The Digital PiranesiMain MenuAboutThe Digital Piranesi is a developing digital humanities project that aims to provide an enhanced digital edition of the works of Italian illustrator Giovanni Battista Piranesi (1720-1778).Works and VolumesGenres, Subjects, and ThemesBibliographyGlossary and Abbreviations
View of the Colosseum (1 of 2)
12019-11-11T16:57:29-08:00Avery Freemanb9edcb567e2471c9ec37caa50383522b90999cba228491from Volume 17 of Giovanni Battista Piranesi's Opereplain2019-11-11T16:57:29-08:00Internet ArchivedatapiranesiRescan_vol17_0175.jpgAvery Freemanb9edcb567e2471c9ec37caa50383522b90999cba
12019-05-29T13:29:52-07:00View of the Colosseum (1 of 2)41Veduta dell’Anfiteatro Flavio, detto il Colosseoplain2023-06-26T07:51:36-07:00Title: Veduta dell’Anfiteatro Flavio, detto il Colosseo Key: A. Archi del prim’Ordine dell’Anfiteatro, pe’ quali il popolo ascendeva ai gradi degli Spettacoli. B. Recinti moderni. C. Numeri incisi negli stessi archi, forse per segno di chi desiderava d’esser rinvenuto fra la moltitudine degli Spettatori. D. Arco senza numero, sopra cui era immarginato il ponte che dalle fabbriche Cesaree dell’Esquilino dava l’ingresso nell’Anfiteatro. E. Parte dell’Anfiteatro deturpata dagl’Incendj. F. Archi del secondo e terz’ordine anticamente intrachiusi da’parapetti, de’quali vi restano alcuni segni e residui. G. Mensole su cui posavano le antenne di metallo, che passando per la cornice, sostenevano la gran tenda. H. Architrave interrotto dalle antenne, nelle quali era impressa la parte interrotta del medesimo. I. Radici del monte Esquilino. K. Arco di Costantino. L. Monte Celio. M. Principio della via di San Giovanni Laterano. Signature: Presso l’Autore a Strada Felice vicino alla Trinità de Monti. Signature 2: Piranesi F(ecit).Title: View of the Flavian Amphitheatre, called the Colosseum Key: A. Arches of the first Order of the Amphitheatre, through which the people ascended the stairs to the Spectacles. B. Modern barriers C. Numbers incised in the aforementioned arches, perhaps as a sign for those who wished to be found among the multitude of the Spectators D. Arch without a number, above which the bridge from the Imperial buildings was joined, and gave access to the Amphitheatre. E. Part of the Amphitheatre that was damaged by Fires F. Arches of the second and third order, in ancient times enclosed by parapets, of which there are still signs and remains G. Ledges on which metal rods were placed, that passing through the cornice, held up the great banner H. Architrave interrupted by the rods, in which there was affixed the interrupted part of the same. I. The foot of the Esquiline Hill K. Arch of Constantine L. Caelian Hill. M. The beginning of the street of San Giovanni Laterano. Signature: Published by the Author in the Strada Felice near Trinità de Monti. Signature: Made by Piranesi.The Colosseum, constructed under the reign of Vespasian and inaugurated in 80 CE, defies visual representation. As the largest amphitheater in the Roman world, it is of a magnitude not easily rendered on paper. As a testament to architectural order and, by the eighteenth century, a plundered ruin, it presents an opposition between, on one hand, the regularity of the classical orders that ascend from ground level (Tuscan, Ionic, and Corinthian) and, on the other, the overgrown, ragged masses of travertine stone that appear at its severed points. In this veduta, the first of five of the Colosseum in the Vedute di Roma, a largely intact exterior appears in an impossible span, with more arches visible than any actual 180-degree panorama would allow. Piranesi’s use of the worm’s-eye view and his positioning of the damaged section of the exterior to the right of the image allow this veduta to include ruination and irregularity only to subsume both beneath the imposing magnificence of the largely intact northeast side. By contrast, an earlier image from his Antichità Romane fabricates what seems to be a fully intact façade from a similar position.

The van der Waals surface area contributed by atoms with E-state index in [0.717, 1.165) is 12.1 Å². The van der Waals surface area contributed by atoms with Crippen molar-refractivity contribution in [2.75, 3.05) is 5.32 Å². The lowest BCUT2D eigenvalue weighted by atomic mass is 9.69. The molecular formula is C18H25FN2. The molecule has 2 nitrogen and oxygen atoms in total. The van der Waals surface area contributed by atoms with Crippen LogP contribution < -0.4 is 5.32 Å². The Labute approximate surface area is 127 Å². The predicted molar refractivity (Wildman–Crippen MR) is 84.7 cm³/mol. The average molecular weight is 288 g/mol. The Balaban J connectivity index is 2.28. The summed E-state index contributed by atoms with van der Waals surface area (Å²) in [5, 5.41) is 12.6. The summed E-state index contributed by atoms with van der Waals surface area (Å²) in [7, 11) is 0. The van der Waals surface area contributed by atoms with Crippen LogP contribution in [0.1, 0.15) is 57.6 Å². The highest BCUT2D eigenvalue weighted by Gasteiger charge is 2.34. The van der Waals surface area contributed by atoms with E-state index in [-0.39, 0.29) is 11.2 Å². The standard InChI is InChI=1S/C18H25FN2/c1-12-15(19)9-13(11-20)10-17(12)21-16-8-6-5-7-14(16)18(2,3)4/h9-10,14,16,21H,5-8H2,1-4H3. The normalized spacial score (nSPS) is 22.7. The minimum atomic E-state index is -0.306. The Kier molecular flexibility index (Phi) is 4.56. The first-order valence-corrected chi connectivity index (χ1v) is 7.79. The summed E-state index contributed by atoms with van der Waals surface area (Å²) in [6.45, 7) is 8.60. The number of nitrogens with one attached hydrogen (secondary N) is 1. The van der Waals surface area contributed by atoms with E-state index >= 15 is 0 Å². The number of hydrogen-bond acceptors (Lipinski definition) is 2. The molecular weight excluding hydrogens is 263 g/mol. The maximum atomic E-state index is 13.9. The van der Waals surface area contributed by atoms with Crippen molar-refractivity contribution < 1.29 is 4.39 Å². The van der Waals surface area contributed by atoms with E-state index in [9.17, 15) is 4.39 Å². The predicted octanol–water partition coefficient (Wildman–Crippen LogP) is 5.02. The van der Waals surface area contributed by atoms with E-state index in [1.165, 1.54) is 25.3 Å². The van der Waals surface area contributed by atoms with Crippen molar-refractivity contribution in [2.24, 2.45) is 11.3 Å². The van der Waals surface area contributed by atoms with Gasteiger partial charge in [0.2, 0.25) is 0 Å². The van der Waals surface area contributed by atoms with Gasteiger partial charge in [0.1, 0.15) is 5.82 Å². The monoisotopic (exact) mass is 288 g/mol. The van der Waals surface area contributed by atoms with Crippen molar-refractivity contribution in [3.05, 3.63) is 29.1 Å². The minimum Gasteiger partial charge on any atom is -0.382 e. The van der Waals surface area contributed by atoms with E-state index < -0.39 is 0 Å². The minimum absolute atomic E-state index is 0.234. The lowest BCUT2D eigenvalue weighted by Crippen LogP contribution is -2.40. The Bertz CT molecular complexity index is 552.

While the vantage point grants a broad, expansive scope, looking closely yields copious detail: gnarled human figures lurk in nearly every archway; tricorns in the foreground signal wealthy tourists; vines hang from arches against the negative space of the sky. If the vantage point exaggerates what remains, the captions itemize what is lost, cataloging evidence of fire damage (E) and banners that were extended over the top level (F, G, H). As another annotation points out, each of the arches bears a Roman numeral that indicated who could enter, from senators and knights to plebians, women, and slaves. Piranesi’s key begins by noting the arches of the “prim’Ordine” or first level (in the Tuscan order, a Roman version of the Doric), through which “il popolo” enter and ascend to their seats (A). As in the following view of the Colosseum, emphasizes social hierarchy (Zorach 119) and the connection between the architectural orders of the structure and the social orders of its visitors. At odds with the disorder of ruin, wild plant growth, and the human life depicted outside its walls, the Colosseum in this image and its accompanying text conveys the long-standing idea that the orders of architecture parallel those of social rank (Tzonis and Lefaivre 43). Expanding the visual scope of a realistic veduta and marshalling the genre’s informative captions for a commentary on social order, Piranesi creates with this annotated image a visual and verbal testament to exaggerated solidity and enforced hierarchy. (JB)
To see this image in the Vedute di Roma, volume 17 of Piranesi’s Opere, click here.